OUTRAGE: Government Bias is for the Birds
The Migratory Bird Treaty Act is one of the oldest wildlife protection laws, but despite its longstanding status, the application of the law seems to have its enforcers confused, to put it politely. Where the federal government has aggressively pursued fines for oil and gas companies that have inadvertently killed migratory birds, it has routinely looked the other way for other industries guilty of the same crimes.
Wind turbines kill about 440,000 birds a year, including endangered birds like bald and golden eagles. But the Department of Justice (DOJ) has taken no legal action for the deaths of these birds.
In sharp contrast, North Dakota-based Continental Resources was hauled into court with six other oil and gas companies for killing 28 migratory birds. A federal judge exercised common sense and threw out the complaint. A Denver-based oil and gas company wasn’t as lucky. It paid a $22,500 fine and was ordered to pay $7,500 to the National Fish and Wildlife Foundation for the deaths of a dozen migratory birds in Montana, Wyoming, and Nebraska a few years ago. The fines were in addition to a $300,000 remediation plan the company is implementing to prevent future bird deaths.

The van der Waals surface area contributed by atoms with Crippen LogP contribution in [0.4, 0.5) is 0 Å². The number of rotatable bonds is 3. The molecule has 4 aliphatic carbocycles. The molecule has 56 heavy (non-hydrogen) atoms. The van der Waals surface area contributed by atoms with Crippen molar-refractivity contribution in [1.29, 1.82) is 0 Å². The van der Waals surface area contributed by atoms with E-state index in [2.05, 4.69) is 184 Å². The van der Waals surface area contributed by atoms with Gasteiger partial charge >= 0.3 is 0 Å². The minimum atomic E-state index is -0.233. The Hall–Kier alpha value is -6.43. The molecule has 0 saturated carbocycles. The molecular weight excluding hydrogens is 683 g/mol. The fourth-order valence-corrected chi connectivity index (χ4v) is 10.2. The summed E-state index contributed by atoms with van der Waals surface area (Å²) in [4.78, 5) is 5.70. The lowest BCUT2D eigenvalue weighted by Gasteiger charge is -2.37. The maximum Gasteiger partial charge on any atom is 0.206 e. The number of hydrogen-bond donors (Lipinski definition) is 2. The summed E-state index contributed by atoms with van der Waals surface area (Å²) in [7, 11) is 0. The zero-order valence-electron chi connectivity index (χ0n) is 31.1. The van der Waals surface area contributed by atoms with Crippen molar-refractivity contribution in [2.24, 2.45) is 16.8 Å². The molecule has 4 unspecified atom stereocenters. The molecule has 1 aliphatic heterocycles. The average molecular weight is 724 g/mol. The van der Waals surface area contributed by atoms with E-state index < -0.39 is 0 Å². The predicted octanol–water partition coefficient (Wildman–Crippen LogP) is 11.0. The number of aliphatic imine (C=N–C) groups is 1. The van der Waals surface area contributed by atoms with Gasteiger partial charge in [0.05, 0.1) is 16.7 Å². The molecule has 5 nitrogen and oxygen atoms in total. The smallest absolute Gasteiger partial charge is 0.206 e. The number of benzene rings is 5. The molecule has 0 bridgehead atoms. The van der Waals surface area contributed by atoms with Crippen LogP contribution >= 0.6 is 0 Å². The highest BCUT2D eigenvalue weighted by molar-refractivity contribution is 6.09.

You don’t have to be a math wizard to know there’s something off about those numbers. The inconsistent application of the law has drawn the ire of Senators David Vitter and Lamar Alexander, who sent a recent letter to DOJ calling foul—or fowl, as it were.
In a statement, Sen. Vitter said, “It appears the Justice Department is hand-picking which migratory bird mortality cases to pursue with an obvious preference of going after oil and gas producers … We obviously don't want to see any indiscriminate killing of birds from any sort of energy production, yet the Justice Department's ridiculous inconsistencies begs questioning and clarity."
A mix of energy sources, including wind power, will secure America’s future. But a government that selectively executes the law based on a political agenda is for the birds.